The CD booklet contains lyrics in Zazaki with English-language translations as well as biographical information about Cemîl Qoçgîrî.
Zalâl is a beautifully-crafted album that contains mesmerizing performances on the tenbur and the warm vocals of Cemîl Qoçgîrî.
Composer and tenbur (long-necked lute) maestro Cemîl Qoçgîrî was born in 1980 in Duisburg, Germany. He’s part of a Kurdish-Alevi (Qizilbash) family from the region of Qoçgîrî in northern Dersim in eastern Anatolia. Cemîl Qoçgîrî currently lives in Mainz, Germany.
Alevism/Qizilbash is considered to be the continuation of ancient Anatolian-Mesopotamian belief systems, primarily Zoroastrianism. The tenbur (long-necked lute), the principal instrument played by Cemîl Qoçgîrî is fundamental to this musical heritage, not just as a musical instrument, but it is also deemed sacred by the Alevis.
Cemîl Qoçgîrî has incessantly worked on his own music projects and in 2004 published his first solo album “Ask-i Pervaz”.
In 2005, Cemil travelled throughout Dersim to capture on film perhaps the last living authentic dervishes. These travels were portrayed in a musical documentary titled “Sarraf.”
Cemîl Qoçgîrî released his second album “Heya – Songs of the Qizilbash” in 2007.
The third album “Hiva Zeri – Golden Moon” came out in 2012 and the fourth album, Tembur & Harp, was released in 2015 by Sony Music Classical.
Cemîl Qoçgîrî also took part in the acclaimed Hawniyaz project with Aynur, Kayhan Kalhor and Salman Gambarov. This album was released by Harmonia Mundi Latitudes in July 2016 and received the German Record Critics Award (Preis der Deutschen Schallplattenkritik).
In addition to his solo projects, Cemil Qocgirî also produces and arranges film music as well as audio CD-productions with various renowned artists. He has collaborated with Aynur , Kinan Azmeh, Kayhan Kalhor, NDR Bigband, Morgenland Chamber Orchestra, Netherlands Blazers Ensemble, Mikail Aslan, Erkan Ogur, Salman Gambarov, and Tara Jaff.
Cemîl Qoçgîrî’s fifth solo album Zalâl was released in 2016. It features songs in the endangered Zaza language.
Ask-I Pervaz (Etno Music, 2005)
Heya – Songs of the Qizilbash (Kalan Music, 2007) Rewend, with Aynur (Sony Music, 2010)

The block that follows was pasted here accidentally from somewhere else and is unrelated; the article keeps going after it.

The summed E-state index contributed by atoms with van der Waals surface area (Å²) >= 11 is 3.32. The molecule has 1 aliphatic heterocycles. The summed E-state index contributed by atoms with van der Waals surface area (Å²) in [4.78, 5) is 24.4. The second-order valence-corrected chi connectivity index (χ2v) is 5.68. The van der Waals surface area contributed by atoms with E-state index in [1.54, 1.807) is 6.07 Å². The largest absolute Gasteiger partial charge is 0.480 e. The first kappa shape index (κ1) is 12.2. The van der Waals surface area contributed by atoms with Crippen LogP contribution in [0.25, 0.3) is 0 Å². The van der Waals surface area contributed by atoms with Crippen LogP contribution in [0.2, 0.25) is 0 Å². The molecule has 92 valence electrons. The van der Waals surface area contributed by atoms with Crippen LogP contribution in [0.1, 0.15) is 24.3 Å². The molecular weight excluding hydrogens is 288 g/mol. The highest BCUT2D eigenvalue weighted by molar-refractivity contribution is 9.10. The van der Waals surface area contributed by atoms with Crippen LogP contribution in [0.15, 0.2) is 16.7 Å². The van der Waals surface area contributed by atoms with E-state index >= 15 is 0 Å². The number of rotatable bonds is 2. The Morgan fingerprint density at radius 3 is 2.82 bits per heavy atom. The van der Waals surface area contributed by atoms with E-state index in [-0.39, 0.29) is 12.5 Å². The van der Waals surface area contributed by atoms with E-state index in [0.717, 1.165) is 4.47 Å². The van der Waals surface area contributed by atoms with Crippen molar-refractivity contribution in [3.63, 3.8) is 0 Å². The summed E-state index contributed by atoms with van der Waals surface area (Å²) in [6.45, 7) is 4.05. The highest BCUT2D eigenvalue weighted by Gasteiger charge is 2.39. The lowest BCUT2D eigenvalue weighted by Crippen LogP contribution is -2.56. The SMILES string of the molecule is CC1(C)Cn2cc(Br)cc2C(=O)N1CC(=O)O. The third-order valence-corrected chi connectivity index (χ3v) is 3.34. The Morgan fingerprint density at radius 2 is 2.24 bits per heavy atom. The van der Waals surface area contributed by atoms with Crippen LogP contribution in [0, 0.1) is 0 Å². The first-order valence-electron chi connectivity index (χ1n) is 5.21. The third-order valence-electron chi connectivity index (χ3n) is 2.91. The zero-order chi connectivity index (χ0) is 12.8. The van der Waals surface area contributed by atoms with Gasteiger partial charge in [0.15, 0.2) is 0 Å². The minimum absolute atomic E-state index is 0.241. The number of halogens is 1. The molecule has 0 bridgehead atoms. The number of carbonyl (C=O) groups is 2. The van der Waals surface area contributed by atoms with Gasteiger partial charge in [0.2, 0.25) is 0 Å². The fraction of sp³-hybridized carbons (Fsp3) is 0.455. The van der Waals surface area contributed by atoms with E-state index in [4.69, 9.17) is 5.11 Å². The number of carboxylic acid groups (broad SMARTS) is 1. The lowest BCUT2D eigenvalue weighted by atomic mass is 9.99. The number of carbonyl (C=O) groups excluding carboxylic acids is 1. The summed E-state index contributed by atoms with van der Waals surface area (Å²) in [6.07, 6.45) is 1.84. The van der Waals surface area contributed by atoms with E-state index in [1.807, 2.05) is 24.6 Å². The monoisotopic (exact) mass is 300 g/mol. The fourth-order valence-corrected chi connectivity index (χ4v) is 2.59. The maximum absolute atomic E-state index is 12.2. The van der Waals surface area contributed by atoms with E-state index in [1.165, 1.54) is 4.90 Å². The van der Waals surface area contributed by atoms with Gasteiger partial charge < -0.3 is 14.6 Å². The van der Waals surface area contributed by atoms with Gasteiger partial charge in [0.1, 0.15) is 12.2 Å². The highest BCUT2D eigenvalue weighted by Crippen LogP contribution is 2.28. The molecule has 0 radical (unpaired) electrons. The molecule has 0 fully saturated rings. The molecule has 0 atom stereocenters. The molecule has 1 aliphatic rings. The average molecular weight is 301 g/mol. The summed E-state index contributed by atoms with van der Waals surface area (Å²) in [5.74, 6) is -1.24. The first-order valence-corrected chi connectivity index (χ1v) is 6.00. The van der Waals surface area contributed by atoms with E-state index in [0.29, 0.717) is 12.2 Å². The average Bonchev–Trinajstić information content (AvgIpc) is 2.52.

Hiva Zeri -Golden Moon (Ahenk Music, 2012) Tembur & Harp (Sony Music, 2015) Hawniyaz with Aynur, Kayhan Kalhor, Salman Gambarov (Harmonia Mundi Latitudes, 2016)
Zalâl (Ahenk, 2016)
Uve Müllrich, Marlon Klein and Friedo Josch founded Dissidenten in Berlin, Germany, in 1980.
Following a one-year tour of Asia, the group decided to move from Berlin to India. Upon invitation from Maharaja Bhalkrishna Bharti of Gondagaon they spent a year at his palace in Madja Pradesh in central India. There, Dissidenten’s first album Germanistan was written in collaboration with the Karnataka College Of Percussion and the female singer Ramamani from Bangalore.
This project with the American saxophonist Charlie Mariano received attention far beyond the borders of India. Performances at a series of the most prestigious festivals in the world followed.
In 1983, after a tour of North Africa, the group set up camp in Tangier, Morocco. The American composer and author Paul Bowles introduced them to many Moroccan musicians.
The Dissidenten studio was established at the Sultan’s Palace in Tangier with the help of Abdessalam Akaaboune, one of the most influential powers behind the Arabic music scene. (The Rolling Stones work at his place since the days of Brian Jones). Dissidenten’s second album Sahara Elektrik was produced at his palace.
The track ‘Fata Morgana’ took off in Spain, South America and Italy and became a top dance-floor hit in 1985. Over 250,000 Spaniards saw and heard the band during a three-week-tour alone.
After the British DJ John Peel repeatedly featured the group in England, the euphoria that had originally started in southern Europe spread via England to North America, especially Canada. Sahara Elektrik made the top of the Canadian Independent Charts. A European tour followed.
In 1986, having established themselves as intercontinental contemporary world music pioneers with a worldwide reputation, Dissidenten moved back to Tangier to concentrate on film-scores to relax from extensive touring.
Unfortunately their success in the Arab World soon took such psychotic dimensions that they decided to shift their headquarters to Madrid, Spain to record the album Life at the Pyramids.
In 1987/88 they played the most important cities in Canada and the United States of America. Their final breakthrough came with their concert at the opening gala of the New Music Seminar in the New York Palladium.